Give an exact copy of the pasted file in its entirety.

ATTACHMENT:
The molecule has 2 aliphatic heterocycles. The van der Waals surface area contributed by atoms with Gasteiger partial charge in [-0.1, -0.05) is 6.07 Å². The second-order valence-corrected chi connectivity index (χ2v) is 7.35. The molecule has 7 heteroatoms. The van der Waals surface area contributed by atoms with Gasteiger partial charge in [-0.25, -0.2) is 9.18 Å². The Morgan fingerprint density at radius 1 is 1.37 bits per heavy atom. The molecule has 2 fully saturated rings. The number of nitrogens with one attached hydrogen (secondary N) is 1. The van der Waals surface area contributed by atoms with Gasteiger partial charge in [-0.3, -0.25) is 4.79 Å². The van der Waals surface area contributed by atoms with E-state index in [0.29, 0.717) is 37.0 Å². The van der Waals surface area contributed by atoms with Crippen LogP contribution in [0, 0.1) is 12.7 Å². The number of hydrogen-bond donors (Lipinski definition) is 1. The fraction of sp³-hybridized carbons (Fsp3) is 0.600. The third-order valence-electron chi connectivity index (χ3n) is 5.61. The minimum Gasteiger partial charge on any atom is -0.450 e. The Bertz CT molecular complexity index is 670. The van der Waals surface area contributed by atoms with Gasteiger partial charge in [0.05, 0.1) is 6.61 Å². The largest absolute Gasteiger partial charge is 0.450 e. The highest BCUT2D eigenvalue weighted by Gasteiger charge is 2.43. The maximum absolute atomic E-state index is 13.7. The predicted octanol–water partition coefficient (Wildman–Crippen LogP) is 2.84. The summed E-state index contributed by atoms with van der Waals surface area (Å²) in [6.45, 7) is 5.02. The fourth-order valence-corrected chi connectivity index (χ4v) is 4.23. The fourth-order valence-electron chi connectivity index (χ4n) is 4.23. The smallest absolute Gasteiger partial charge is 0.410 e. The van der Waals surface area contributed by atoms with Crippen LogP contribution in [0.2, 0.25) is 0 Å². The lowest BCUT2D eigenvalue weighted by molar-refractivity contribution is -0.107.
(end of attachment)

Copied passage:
The molecule has 2 aliphatic heterocycles. The van der Waals surface area contributed by atoms with Gasteiger partial charge in [-0.1, -0.05) is 6.07 Å². The second-order valence-corrected chi connectivity index (χ2v) is 7.35. The molecule has 7 heteroatoms. The van der Waals surface area contributed by atoms with Gasteiger partial charge in [-0.25, -0.2) is 9.18 Å². The Morgan fingerprint density at radius 1 is 1.37 bits per heavy atom. The molecule has 2 fully saturated rings. The number of nitrogens with one attached hydrogen (secondary N) is 1. The van der Waals surface area contributed by atoms with Gasteiger partial charge in [-0.3, -0.25) is 4.79 Å². The van der Waals surface area contributed by atoms with E-state index in [0.29, 0.717) is 37.0 Å². The van der Waals surface area contributed by atoms with Crippen LogP contribution in [0, 0.1) is 12.7 Å². The number of hydrogen-bond donors (Lipinski definition) is 1. The fraction of sp³-hybridized carbons (Fsp3) is 0.600. The third-order valence-electron chi connectivity index (χ3n) is 5.61. The minimum Gasteiger partial charge on any atom is -0.450 e. The Bertz CT molecular complexity index is 670. The van der Waals surface area contributed by atoms with Gasteiger partial charge in [0.05, 0.1) is 6.61 Å². The largest absolute Gasteiger partial charge is 0.450 e. The highest BCUT2D eigenvalue weighted by Gasteiger charge is 2.43. The maximum absolute atomic E-state index is 13.7. The predicted octanol–water partition coefficient (Wildman–Crippen LogP) is 2.84. The summed E-state index contributed by atoms with van der Waals surface area (Å²) in [6.45, 7) is 5.02. The fourth-order valence-corrected chi connectivity index (χ4v) is 4.23. The fourth-order valence-electron chi connectivity index (χ4n) is 4.23. The smallest absolute Gasteiger partial charge is 0.410 e. The van der Waals surface area contributed by atoms with Crippen LogP contribution in [0.2, 0.25) is 0 Å². The lowest BCUT2D eigenvalue weighted by molar-refractivity contribution is -0.107.